Through a 2D-DIGE screen, dynein IC2 was identified as a phosphoprotein induced by migration in a manner sensitive to PKC inhibition (Fig. 1A–C). We determined the requirement for dynein IC2 in NRK cell migration by knock down of dynein IC2 using a smart pool (Fig. 2C); this resulted in a cell migration defect of ∼30%, compared to the luciferase control, as assessed in a monolayer wound healing model (Fig. 2A,B; supplementary material Movie 1). The defect is about 60% as assessed in migration across porous membranes (Fig. 2D,E) using either a short-interfering RNA (siRNA) smart pool or an individual siRNA (Fig. 2C). This effect was observed without affecting the persistence of the cells (Fig. 2B). The effect of the depletion of dynein IC2 on cell migration is also the consequence of the impairment of the dynein complex, the knock down of dynein IC2 triggers the depletion of the dynein heavy chain (supplementary material Fig. S2C) without affecting the dynactin subunit p150 glued (supplementary material Fig. S2D). To address the specificity of siRNAs against dynein IC2 and to exclude any possible off-target effect of the siRNAs, we tested whether the effects of dynein IC2 siRNAs on cell migration could be rescued with GFP–dynein IC1 which is resistant to the siRNAs targeting dynein IC2 (we note that the ectopic expression of dynein IC2 was not sufficient in terms of transfection efficiency, hence we resorted to testing the closest homolog of dynein IC2, i.e. dynein IC1). This isoform of dynein is mainly neuronal and is not detected in NRK cells (data not shown). Real-time imaging of wound-healing assays was used 72 hours post siRNA transfection (and 48 hours post DNA transfection), to examine directly the consequences of dynein IC2 depletion with GFP or GFP–dynein IC1 expressed. As shown in supplementary material Fig. S1B, in contrast to control cells, GFP–dynein IC1-positive cells displayed normal migration despite knock down of dynein IC2. The depletion of the endogenous dynein IC2 was similar whether GFP or GFP–dynein IC1 was ectopically expressed (supplementary material Fig. S1A). This validates the siRNA specificity and thus, we can conclude that dynein IC2 is indeed required for optimal cell migration, influencing the speed of migration. Interestingly we observed an additive effect on cell migration with the depletion of dynein IC2 and the inhibition of all PKCs except the aPKCs (using the inhibitor BIM1; Fig. 2F). Whereas when all the PKCs including aPKCs are inhibited, the depletion of dynein IC2 does not further increase the inhibition of cell migration (Fig. 2F). This result reinforces the idea that dynein IC2 is a downstream target of aPKCs on a promigratory pathway.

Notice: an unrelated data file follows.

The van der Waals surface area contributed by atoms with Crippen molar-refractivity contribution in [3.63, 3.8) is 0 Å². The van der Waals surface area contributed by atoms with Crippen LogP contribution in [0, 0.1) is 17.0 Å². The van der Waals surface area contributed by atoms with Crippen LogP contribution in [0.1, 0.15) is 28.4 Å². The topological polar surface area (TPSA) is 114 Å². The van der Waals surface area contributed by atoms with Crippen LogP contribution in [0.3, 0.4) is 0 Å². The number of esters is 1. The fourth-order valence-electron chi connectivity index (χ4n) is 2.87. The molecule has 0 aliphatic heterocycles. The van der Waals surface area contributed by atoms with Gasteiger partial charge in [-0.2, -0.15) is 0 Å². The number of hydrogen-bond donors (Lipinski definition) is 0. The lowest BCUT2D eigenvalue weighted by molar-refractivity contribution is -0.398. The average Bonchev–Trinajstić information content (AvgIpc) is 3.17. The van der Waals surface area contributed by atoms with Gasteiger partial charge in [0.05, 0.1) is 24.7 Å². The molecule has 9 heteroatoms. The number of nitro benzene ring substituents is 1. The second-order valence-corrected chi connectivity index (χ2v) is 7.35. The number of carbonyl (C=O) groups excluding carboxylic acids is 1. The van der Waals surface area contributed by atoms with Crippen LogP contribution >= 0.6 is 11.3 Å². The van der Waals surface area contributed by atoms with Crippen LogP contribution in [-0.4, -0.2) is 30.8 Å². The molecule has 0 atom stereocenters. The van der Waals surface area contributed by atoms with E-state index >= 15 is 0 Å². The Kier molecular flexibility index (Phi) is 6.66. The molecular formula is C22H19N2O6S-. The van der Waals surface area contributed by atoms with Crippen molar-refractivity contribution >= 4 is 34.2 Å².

We found recurrently in mass spectrometry analyses of dynein IC2 the phosphopeptide EAEALLQSMGLTTDSPIVPPPMSPSSK, as also described previously (Vaughan et al., 2001); this phosphopeptide appeared to contain just one occupied phosphorylation site (Fig. 1D). Label-free quantification of the mass spectrometric ion abundance of this phosphopeptide indicates that it is increased about three times during cell migration compared to non-migrating cells or migrating cells treated with Gö6983 (data not shown). Hence dynein IC2 serine 84 (in bold and underlined: EAEALLQSMGLTTDSPIVPPPMSPSSK; serine 83 for the equivalent site in dynein IC1) was the serine phosphorylated in a Gö6983-sensitive manner. Antibodies against this phosphorylation site were generated. In the absence of aPKCs, we observed less phosphorylation of serine 84 of dynein IC2 during cell migration (supplementary material Fig. S2F). To investigate if this phosphorylation influenced migration, GFP alone, GFP–dynein IC1-WT, GFP–dynein IC1-S83A and GFP–dynein IC1-S83E were expressed in NRK cells. The efficiency of transfection is around 80% for the GFP alone and around 40% for the dynein IC constructs (supplementary material Fig. S1C). The overexpression of the GFP–dynein IC1-S83A significantly inhibited NRK cell migration (P<0.001; supplementary material Fig. S1D), whereas GFP–dynein IC1 and GFP–dynein IC1-S83E did not have a significant effect in comparison with GFP alone. This behaviour is indicative of a requirement for dynein IC1-S83 phosphorylation (and by inference dynein IC2 S84) during migration.